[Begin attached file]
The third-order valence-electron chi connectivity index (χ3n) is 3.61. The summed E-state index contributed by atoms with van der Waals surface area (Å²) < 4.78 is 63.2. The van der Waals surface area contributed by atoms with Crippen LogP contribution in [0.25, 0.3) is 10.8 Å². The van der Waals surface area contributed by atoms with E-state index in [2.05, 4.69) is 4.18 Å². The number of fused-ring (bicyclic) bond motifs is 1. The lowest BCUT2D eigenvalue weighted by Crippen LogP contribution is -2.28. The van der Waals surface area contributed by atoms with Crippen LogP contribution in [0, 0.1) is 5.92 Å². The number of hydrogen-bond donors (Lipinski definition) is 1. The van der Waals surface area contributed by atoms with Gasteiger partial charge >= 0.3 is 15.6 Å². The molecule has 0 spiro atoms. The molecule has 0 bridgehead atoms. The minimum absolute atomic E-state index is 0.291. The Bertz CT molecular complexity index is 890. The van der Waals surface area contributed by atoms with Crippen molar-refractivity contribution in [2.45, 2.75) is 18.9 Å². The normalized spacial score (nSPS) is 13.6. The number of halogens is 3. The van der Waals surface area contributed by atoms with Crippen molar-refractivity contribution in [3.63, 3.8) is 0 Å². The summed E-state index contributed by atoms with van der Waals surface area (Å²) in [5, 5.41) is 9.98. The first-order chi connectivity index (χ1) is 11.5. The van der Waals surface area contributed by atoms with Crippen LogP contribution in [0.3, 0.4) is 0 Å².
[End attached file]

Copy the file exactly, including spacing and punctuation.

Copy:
The third-order valence-electron chi connectivity index (χ3n) is 3.61. The summed E-state index contributed by atoms with van der Waals surface area (Å²) < 4.78 is 63.2. The van der Waals surface area contributed by atoms with Crippen LogP contribution in [0.25, 0.3) is 10.8 Å². The van der Waals surface area contributed by atoms with E-state index in [2.05, 4.69) is 4.18 Å². The number of fused-ring (bicyclic) bond motifs is 1. The lowest BCUT2D eigenvalue weighted by Crippen LogP contribution is -2.28. The van der Waals surface area contributed by atoms with Crippen LogP contribution in [0, 0.1) is 5.92 Å². The number of hydrogen-bond donors (Lipinski definition) is 1. The van der Waals surface area contributed by atoms with Gasteiger partial charge >= 0.3 is 15.6 Å². The molecule has 0 spiro atoms. The molecule has 0 bridgehead atoms. The minimum absolute atomic E-state index is 0.291. The Bertz CT molecular complexity index is 890. The van der Waals surface area contributed by atoms with Crippen molar-refractivity contribution in [2.45, 2.75) is 18.9 Å². The normalized spacial score (nSPS) is 13.6. The number of halogens is 3. The van der Waals surface area contributed by atoms with Crippen molar-refractivity contribution in [3.63, 3.8) is 0 Å². The summed E-state index contributed by atoms with van der Waals surface area (Å²) in [5, 5.41) is 9.98. The first-order chi connectivity index (χ1) is 11.5. The van der Waals surface area contributed by atoms with Crippen LogP contribution in [0.3, 0.4) is 0 Å².